USB-C vs. Lightning: What's the Difference?

Is USB-C the same as Lightning?

Despite being similar, USB-C and Lightning are not the same. They are among the most popular charging cables on the market, especially when it comes to mobile devices. The biggest difference between the two cable types is that Lightning is a proprietary connector used on iPhones and other Apple devices, but there are some other key factors setting USB-C and Lightning apart. 

Connectors for USB-C and Lightning

Overall Findings:

USB-C
  • Introduced in 2014.

  • Joined USB-A and USB-B as popular connector.

  • Used for connection, communication, and power supply.

Lightning
  • Introduced in 2012.

  • Replaced Apple's 30-pin dock connector.

  • Used for connection, communication, and power supply.

USB-C and Lightning (not to be confused with Thunderbolt) are both protocols used for connection, communication, and power supply. Although both cable types are used primarily to charge devices like smartphones and tablets, they can also be used for a variety of digital transfer tasks such as uploading or downloading movies, music, photos, and more.

USB-C is considered by many to be the current standard for charging and transferring data, though Lightning has effectively stood in the way of this due to its inclusion in every iPhone and iPad model from September 2012-to-present (the exception being the iPad Pro, which adopted USB-C with the release of 3rd generation models in 2018). Keep in mind Lightning has remained on the iPhone since 2012, while other manufacturers have used several types of USB ports before (mostly) settling USB-C.

Setting aside Apple exclusivity, USB-C is superior to Lightning in just about every way having the benefit of being a new connector coming out years after Lightning.

Data Transfer Rates: USB-C Is Significantly Faster

USB-C
  • Transfer speeds up to 40Gbps.

  • USB4 support.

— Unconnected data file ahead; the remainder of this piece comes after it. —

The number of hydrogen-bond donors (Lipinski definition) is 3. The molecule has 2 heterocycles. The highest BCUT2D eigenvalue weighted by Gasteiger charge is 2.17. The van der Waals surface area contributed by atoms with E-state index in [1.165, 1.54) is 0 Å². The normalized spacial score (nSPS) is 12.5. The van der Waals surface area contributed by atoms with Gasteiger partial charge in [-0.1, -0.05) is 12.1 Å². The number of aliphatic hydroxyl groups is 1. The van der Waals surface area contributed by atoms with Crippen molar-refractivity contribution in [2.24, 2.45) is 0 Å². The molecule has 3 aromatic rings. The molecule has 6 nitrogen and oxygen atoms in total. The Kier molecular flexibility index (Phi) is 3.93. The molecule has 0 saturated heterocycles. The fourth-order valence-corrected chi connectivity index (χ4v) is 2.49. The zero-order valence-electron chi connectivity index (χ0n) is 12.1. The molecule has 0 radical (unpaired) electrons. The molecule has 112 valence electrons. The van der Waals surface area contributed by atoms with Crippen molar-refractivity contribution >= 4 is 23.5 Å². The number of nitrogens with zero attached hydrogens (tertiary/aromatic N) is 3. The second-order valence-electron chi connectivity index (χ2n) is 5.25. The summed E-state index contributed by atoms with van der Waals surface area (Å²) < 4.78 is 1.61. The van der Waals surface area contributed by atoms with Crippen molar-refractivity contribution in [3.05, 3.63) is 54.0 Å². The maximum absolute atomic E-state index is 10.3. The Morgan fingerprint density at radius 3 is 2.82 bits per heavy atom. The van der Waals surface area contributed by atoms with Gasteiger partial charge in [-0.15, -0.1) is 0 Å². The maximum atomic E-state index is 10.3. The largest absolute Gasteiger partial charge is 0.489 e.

Lightning
  • Transfer speeds up to 480Mbps.

  • Comparable transfer speeds to USB 2.0.

USB-C is capable of supporting USB4, the latest and fastest USB specification. As a result, USB-C cables are capable of transfer speeds up to 40Gbps. By comparison, Lightning cables are much slower and transfer data at USB 2.0 rates of 480Mbps.

Complicating matters is the fact that Apple doesn’t release all specifications for its proprietary technology, so it’s unclear what Lightning’s true maximum transfer speed is. That said, Apple hasn’t released a protocol update since Lightning’s release, meaning its functionality has changed little since 2012. There are, of course, pluses to this. You can use a cable from 2012 and it's still compatible with new iPhones.

As the numbers indicate, USB-C has a massive speed advantage over Lightning. That said, this advantage isn’t as significant as it seems considering most people now transfer data wirelessly from their phones and other devices instead of using a cable.

Compatibility: Lightning Only Works With Apple Devices

USB-C
  • Supported by most modern devices, including Android phones, Windows PC, PS5, Xbox Series X, and more.

  • Used by iPad Pro (3rd generation and later).

  • Can be used in Thunderbolt 3 and 4 ports.

Lightning
  • Exclusive to Apple.